Macro Photography: How to Take Close-up Photographs

Posted By @ 9:59 on February 25th 2013
Category: blog, Digital Photography Basics, Macro Photography

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Taking close up photographs can be great fun, and actually quite addictive as you start to discover all sorts of objects, both natural and man-made, that can make wonderful subjects for your camera. And close-up photography has the added bonus that you can practise it even when if it’s pouring with rain outside!

And on top of all that, you can probably have a go at it with the equipment you already own!

To start off with, let’s look at the difference between close-up and macro photography. In one sense, macro is a form of close up photography – but strictly a macro photograph will produce an image with 1:1 magnification – in other words, the size of the image on film or digital sensor is the same size as the subject in real life.

True macro photography will require a macro lens, or else the use of extension tubes, bellows, or various other devices that will give 1:1 magnification.

But for close-up photography an ordinary zoom lens will often be sufficient, allowing you to fill the frame with a medium sized subject. If you want to get a bit closer, consider buying a set of dioptres (also known as close-up lenses) which screw onto the front of your lens like a filter, and increase the magnification of your image. These are very cheaply available in lots of places, including amazon.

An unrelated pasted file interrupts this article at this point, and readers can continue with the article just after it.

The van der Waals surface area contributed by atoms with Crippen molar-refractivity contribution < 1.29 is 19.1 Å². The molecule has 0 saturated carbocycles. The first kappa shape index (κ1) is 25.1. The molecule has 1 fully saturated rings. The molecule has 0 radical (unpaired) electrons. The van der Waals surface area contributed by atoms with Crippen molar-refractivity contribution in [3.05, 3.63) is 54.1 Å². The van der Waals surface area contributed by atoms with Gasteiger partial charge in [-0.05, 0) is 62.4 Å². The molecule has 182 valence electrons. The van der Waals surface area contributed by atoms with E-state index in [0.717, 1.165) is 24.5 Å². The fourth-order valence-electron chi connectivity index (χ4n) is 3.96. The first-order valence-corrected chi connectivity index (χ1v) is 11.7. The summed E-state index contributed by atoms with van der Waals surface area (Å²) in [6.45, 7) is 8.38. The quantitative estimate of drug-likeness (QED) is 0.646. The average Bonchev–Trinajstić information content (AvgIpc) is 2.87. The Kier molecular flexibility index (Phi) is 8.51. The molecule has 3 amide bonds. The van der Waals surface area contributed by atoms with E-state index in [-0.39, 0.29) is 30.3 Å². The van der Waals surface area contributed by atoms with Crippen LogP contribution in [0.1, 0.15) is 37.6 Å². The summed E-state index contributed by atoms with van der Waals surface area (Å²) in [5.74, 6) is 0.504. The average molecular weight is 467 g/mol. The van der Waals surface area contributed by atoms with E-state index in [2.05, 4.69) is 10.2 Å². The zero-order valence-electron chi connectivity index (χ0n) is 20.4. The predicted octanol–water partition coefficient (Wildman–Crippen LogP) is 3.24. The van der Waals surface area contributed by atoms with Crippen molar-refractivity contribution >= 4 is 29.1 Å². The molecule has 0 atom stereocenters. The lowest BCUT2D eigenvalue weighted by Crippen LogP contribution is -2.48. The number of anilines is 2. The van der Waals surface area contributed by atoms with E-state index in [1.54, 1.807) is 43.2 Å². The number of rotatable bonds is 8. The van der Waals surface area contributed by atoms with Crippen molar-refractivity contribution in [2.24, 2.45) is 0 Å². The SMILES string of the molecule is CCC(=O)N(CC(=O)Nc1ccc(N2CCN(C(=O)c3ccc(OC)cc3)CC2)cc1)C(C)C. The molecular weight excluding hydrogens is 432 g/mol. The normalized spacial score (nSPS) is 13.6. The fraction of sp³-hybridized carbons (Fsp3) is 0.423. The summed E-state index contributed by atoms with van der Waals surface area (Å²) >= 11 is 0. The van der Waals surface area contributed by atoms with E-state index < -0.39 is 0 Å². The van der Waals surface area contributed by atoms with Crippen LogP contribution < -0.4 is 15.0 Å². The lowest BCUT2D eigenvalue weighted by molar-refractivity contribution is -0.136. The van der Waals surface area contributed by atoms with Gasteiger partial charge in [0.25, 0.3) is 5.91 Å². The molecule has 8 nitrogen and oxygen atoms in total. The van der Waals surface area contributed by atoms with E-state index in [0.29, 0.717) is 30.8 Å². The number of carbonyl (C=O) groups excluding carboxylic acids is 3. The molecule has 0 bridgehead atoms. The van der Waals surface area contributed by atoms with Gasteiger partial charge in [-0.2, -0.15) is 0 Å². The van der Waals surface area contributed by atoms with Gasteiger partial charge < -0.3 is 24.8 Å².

If you have a tripod, then it can really help, for two reasons – one is to prevent any camera shake, and the other is to help you focus very precisely. If you don’t have a tripod, then use your lens’s image stabilisation or vibration reduction feature if it has one.

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If you’re using a compact camera, it may have a macro mode, usually represented by a flower icon on the mode dial.

If you have a DSLR, then ideally use aperture priority mode, as you will want to control the depth of field in your photograph. Remember that when you’re photographing close up, depth of field will be quite limited. If you want to make use of this and have just part of your subject sharp with lots of out of focus areas, then use a wide aperture. This approach is particularly suitable for natural subjects such as flowers.

On the other hand, if you want front to back sharpness in your photograph, then you’ll need to select a small aperture.

If you’re photographing outdoors, you will also need to keep an eye on your shutter speed to make sure you won’t get movement blur caused by wind blowing your subject.

If you’re photographing indoors, then window light can be lovely for close-up photography, perhaps supplemented by a reflector on the other side of your subject from the window to push a bit of light back in to the shadowed side.

If you’re familiar with using manual focus, then this is a good time to use it, to make sure you focus very precisely exactly where you want.

Almost anything can become your subject matter – flowers, leaves, fruit, shells, and bark are all wonderful – and even corkscrews and cheese graters can provide great abstract photos when photographed from an unusual angle!

If you would like to learn more about macro photography, why not sign up for Heather Angel’s 4 week online photography course, Digital Macro Photography

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